It is surprising that the international community has so far not addressed the megatrend of migrations comprehensively. In the U.N., there have been only two high level dialogues on migration - the first in 2006 and the second in 2013, in October last year. The latter one resulted in a U.N. declaration on the subject. It is expected now that migration will be given an adequate place in the process of preparation of the U.N.’s post 2015 Development Agenda. Certain key concepts are already emerging and gaining general support: Migration should be a part of the new partnership for development. Good migration governance must be based on respect for human rights and characterized by safe, humane and orderly migration. This is an imperative both for governments and for the business sector. The fact that such governance does not exist in most places in our world should be a sufficient reason for a call for change. The post 2015 Development Agenda will be a good opportunity for a policy debate to generate the necessary change.

At present, it is important to reflect upon the conceptual approach proposed by the recent High Level Dialogue and on its implications. Human rights of migrants are the first concern identified in the High Level Dialogue. This is fundamental. Countries of immigration far too often perceive migrants only as labor and not as equal human beings - people with rights and needs and legitimate aspirations. This has to change. The world of the future will have to integrate migrating people fully and the principle of non-discrimination, so fundamental in all human relationships, will have to guide the processes of integration. It is said human rights are universal. Therefore, they must apply fully to migrants. In the time of hardship and financial uncertainty such as we presently experience in Europe, it is particularly important to pay due attention to the rights of the most exposed and the vulnerable.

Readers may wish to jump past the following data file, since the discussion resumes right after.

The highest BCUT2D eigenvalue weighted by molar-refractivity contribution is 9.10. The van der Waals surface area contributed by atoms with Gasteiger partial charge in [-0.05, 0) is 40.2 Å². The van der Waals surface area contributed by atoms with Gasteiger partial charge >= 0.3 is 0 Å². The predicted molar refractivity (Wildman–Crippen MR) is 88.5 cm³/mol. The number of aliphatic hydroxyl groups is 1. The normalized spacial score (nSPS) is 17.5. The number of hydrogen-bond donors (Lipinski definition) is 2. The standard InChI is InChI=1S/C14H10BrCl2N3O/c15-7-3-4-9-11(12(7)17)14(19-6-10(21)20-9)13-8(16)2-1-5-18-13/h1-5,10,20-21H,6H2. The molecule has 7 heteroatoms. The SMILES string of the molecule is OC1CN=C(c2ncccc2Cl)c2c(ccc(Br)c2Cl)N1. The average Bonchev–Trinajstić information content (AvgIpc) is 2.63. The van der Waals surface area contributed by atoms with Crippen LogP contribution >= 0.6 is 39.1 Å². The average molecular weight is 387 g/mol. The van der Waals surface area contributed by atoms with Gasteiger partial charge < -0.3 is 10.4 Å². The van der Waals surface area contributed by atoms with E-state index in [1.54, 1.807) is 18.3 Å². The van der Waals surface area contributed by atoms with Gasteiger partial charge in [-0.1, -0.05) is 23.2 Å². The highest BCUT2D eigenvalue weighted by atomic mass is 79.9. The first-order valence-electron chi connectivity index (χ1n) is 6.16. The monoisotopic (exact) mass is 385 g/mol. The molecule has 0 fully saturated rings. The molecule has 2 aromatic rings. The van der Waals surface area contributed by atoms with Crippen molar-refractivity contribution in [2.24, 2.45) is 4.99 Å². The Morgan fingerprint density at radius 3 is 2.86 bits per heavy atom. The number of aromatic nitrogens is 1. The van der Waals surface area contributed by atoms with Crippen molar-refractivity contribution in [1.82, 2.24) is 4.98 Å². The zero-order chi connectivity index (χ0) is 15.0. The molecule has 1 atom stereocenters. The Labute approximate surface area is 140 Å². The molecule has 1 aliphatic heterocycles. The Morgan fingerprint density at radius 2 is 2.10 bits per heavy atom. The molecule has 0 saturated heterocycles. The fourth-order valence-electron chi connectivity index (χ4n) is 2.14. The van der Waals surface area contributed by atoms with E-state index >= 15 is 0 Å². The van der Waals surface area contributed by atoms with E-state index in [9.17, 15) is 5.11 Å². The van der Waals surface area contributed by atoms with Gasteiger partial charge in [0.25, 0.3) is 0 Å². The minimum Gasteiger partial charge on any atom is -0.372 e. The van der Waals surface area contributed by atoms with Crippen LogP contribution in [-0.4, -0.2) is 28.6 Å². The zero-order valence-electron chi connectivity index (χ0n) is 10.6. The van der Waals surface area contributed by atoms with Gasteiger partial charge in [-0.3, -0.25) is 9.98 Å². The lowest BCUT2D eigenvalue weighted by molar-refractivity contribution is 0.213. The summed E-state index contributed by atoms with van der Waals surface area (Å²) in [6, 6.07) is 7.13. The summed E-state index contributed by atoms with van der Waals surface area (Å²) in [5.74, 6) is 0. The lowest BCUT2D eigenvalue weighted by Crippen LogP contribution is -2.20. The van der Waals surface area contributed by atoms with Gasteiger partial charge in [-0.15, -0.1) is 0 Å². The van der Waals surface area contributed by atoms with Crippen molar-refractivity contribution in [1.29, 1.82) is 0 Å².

There are specific human rights violations that have to be combatted and eliminated. Many of them are connected with involuntary migration. In fact, involuntary migration is in itself a violation of human rights. It violates the right to freedom of movement that is based on the premise of the free will in decision making on movement and selection of residence as well as, very importantly, the right to return. Various forms of denial of the right to leave any country and to return to one’s own country have traditionally been considered as egregious violations of human rights and have been combatted accordingly.

In the post-cold war era, i.e. at the time when the practical scope of freedom of movement has become much broader, the focus of attention has shifted to violations of human rights related to involuntary migration, in particular to human trafficking.